Eisteddfods can be an amazingly heart-warming experience seeing our children up on stage under those lights being their brilliant selves. It can also be one of disappointment and potential heartbreak.
Supporting your child to grow from Eisteddfods
Eisteddfods can be an amazingly heart-warming experience seeing our children up on stage under those lights being their brilliant selves. It can also be one of disappointment and potential heartbreak. Having run my own school for over 15 years, and being a mother of an eisteddfod goer and coaching groups and soloists for competitions, I know all about eisteddfods from the perspective of being a student, being a daughter of a dance mum, being a teacher and a parent, the happy times and the sad times.
A huge element of eisteddfods is the mother daughter relationship and will be before and after the dance. The way we as mothers filter the world of competition to our children will affect the way they see themselves in relation to the world for life. I know that as a parent it can be frustrating when you see your child not perform to their best when they have demonstrated countless times how well they can dance. On the other hand it is also very moving when you see your children shine and perform their best on stage. Your reaction and communication to your child after and before their performance is important to be aware of. Playing a positive supportive role for your child in competition work is essential.
It’s great to win, we all want to, but only one person will every time; that does not mean that the rest are not worthy, talented dancers. Developing a healthy competitive drive in our children is important. As much as they want to place, they also need to learn how to manage emotions when they don’t. This is where parents can help. This journey is about their development long term, not about short term results. There will always be an ebb and flow in progress and in their life of dance. Here are some tips that I would recommend using to help manage emotions in competitive dancing;
• Try not to focus solely on winning or placing– the goal of any performer should be to simply perform to their best and to measure themselves in comparison to their last performance. Comparing your child to other performers is only useful to ensure your child is up to that standard. However, conversations with your child should be more about enjoying the performance, reinforcing the specific corrections that their teacher has given and simply performing to their best.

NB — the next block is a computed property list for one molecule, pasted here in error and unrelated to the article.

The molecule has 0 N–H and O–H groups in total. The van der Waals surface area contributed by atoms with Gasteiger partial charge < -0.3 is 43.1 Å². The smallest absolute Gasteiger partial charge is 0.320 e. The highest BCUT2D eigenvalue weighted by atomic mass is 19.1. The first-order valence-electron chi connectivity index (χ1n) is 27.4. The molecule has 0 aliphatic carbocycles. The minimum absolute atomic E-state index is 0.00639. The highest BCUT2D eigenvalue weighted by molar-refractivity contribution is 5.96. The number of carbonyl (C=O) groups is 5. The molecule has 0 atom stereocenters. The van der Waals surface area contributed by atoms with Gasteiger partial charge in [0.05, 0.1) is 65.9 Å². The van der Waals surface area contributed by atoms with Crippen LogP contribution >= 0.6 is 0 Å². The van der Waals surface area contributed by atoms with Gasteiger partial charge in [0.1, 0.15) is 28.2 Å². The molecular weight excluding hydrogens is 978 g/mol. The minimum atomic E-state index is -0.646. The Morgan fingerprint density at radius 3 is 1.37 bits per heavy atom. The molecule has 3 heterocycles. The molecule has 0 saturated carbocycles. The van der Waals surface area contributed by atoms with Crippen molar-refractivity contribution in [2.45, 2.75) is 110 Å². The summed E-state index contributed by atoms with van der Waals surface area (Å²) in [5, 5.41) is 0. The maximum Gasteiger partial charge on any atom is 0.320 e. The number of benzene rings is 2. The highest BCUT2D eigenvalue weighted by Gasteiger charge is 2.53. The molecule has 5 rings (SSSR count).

• Avoid teaching your child. Leave this to the teachers. Believe me! Your teacher knows what they are talking about and what your child is capable of. If you have any suggestions or questions by all means raise them with your teacher. Your child needs you to be their loving supporter (not their teacher).
• Do not compare your child to their peers. They will do that enough for themselves. If your child discusses their friends ability, shift focus by encouraging your child to focus on their own strengths and weaknesses and teachers corrections. Not on their friends journey of dance.
• Encourage and expect your child to practise regularly at home. Dance is also a financial investment for you and if they are an eisteddfod student they should want to practise at home to better themselves and perfect their routines. If they lack the motivation, then really, they should not be attempting to dance at competition level. Help your child create a home practise roster and like their school work, make them accountable by ensuring they stick to it.
• Be honest with your child in a constructive non emotional way. You will learn more about dance and technique by becoming an eisteddfod mum (attending comps), so by all means give your feedback but please refrain from overstepping your role and relationship with your child in relation to dancing. It is never worth it and can be damaging in the long run.
• If your teachers cannot make it to watch your child perform always let them know how your child danced after. We teachers want to know how your child danced more so than how they placed. We are focused on the long term development, not the short term.
Helping your child become a responsible performer
After your child dances the first thing they are going to want to do is ask you how they went. Before you reply I want you to firstly ask your child how they think they went and how they feel. It is important that they self-assess before they see their competitors and before they see your face. Please work with them in developing this process as a lifelong habit – self assess as objectively as possible after they get off stage and before they see your face. They should be able to answer the following;
Where did I feel strong?
Where did I feel not so strong?
Where did I excel?
Where could I have done better?
What mark out of 10 do I give myself?
After they tell you how they felt and how they think they went in comparison to their last performance, then you can give them feedback on how they looked. Keep your feedback constructive, light and positive. Always remember that your long term relationship with your child is more important than an isolated measurement of their performance.
Eisteddfods can be an empowering experience. It’s all in your perception and approach. Have fun, work hard remember why we dance in the first place… for the love of it!